Studio City’s Weddington Golf and Tennis has been a controversial site for years, with owners trying to build housing on the 16-acre property to help bolster profits and many neighbors pretty solidly hating that idea (many were hoping the course could become a park). But a newly proposed configuration for the site does include residential.
The housing component would be on a smaller segment of the total property than proposed earlier. The rejiggered plan also preserves and upgrades the tennis and golf facilities, according to a filing with the department of city planning.
Aaron Green, a representative for the site’s owners, the Weddington family, and for the project, tells Curbed the tweaked plan would keep tennis and golf facilities on the site (previous versions had not), while constructing 200 apartments (not for seniors-only as planned before) in a 41-foot-tall structure on "less than a quarter" of the total property, instead of half of it.
The property would also gain new paths and access points to the Los Angeles River, which borders Weddington to the south.
There would be some changes to the elements that remain. Right now, Weddington has a nine-hole golf course and 16 tennis courts. Redevelopment would reboot for the golf element—adding sand traps, redoing and reconstructing the course to make it a little more exciting for users, Green says. The driving range would keep all 24 of its existing lanes, while the tennis offerings would be reduced to eight courts, but those courts would be new. There would also be a couple new pickleball courts.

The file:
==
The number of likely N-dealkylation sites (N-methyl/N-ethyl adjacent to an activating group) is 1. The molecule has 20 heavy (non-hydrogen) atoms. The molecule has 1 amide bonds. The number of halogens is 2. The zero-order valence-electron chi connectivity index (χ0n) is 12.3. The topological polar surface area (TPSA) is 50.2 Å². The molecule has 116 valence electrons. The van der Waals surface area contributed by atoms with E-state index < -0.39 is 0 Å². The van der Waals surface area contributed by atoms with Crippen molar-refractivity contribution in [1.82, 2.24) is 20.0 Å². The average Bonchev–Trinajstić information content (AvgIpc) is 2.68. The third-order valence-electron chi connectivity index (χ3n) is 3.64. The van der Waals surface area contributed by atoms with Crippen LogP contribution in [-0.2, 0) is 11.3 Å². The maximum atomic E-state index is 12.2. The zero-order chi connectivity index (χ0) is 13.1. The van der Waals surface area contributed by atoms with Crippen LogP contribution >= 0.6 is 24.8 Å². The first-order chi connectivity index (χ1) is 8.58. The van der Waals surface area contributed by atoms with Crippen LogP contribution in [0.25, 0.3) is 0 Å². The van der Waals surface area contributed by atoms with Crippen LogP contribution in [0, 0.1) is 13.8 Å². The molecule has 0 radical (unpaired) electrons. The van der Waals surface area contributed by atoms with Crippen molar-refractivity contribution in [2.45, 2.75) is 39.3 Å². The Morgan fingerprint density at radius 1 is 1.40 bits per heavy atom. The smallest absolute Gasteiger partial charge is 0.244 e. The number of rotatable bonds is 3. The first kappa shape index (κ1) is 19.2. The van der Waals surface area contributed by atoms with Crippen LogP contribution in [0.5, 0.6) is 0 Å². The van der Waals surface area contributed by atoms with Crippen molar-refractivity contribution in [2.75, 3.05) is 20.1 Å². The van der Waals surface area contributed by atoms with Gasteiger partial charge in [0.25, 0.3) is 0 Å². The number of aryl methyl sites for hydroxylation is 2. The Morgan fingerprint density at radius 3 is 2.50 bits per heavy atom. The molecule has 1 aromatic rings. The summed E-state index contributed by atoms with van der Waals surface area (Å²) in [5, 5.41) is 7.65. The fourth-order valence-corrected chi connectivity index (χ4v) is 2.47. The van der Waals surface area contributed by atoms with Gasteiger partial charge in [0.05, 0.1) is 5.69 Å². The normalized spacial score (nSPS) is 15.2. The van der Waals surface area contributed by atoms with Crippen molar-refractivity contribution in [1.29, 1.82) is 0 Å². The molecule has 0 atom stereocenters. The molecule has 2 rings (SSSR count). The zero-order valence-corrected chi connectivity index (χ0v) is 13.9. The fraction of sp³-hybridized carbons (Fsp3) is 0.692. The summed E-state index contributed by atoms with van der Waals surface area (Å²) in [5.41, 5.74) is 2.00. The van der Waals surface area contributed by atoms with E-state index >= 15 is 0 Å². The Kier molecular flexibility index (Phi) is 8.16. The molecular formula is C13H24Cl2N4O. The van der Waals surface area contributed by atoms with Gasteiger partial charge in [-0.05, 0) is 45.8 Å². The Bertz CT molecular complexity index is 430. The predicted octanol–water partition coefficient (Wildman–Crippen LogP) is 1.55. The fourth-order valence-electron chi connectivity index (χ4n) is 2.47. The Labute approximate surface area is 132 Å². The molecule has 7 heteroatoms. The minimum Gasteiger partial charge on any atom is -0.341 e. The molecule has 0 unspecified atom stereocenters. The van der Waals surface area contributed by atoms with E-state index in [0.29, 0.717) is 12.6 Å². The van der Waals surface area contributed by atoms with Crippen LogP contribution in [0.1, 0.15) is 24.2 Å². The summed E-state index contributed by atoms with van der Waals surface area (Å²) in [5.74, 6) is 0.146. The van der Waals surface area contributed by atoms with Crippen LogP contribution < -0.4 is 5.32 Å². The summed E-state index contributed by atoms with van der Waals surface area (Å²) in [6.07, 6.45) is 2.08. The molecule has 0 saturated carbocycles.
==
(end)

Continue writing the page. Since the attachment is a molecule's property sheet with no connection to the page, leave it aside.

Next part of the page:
There would be 500 parking spaces for tenants, plus another 113 underground spots for visitors playing golf and tennis.
Green said filing updated plans with the city is, "The first step toward reactivating a conversation with neighbors," many of whom have been opposed to building any sort of housing. For years, they’ve wanted to put a wetlands park on the riverfront site. In 2014, the property owner said, "If you pay us for the value of the property, we'll go."
Apparently neighbors haven't come up with the cash.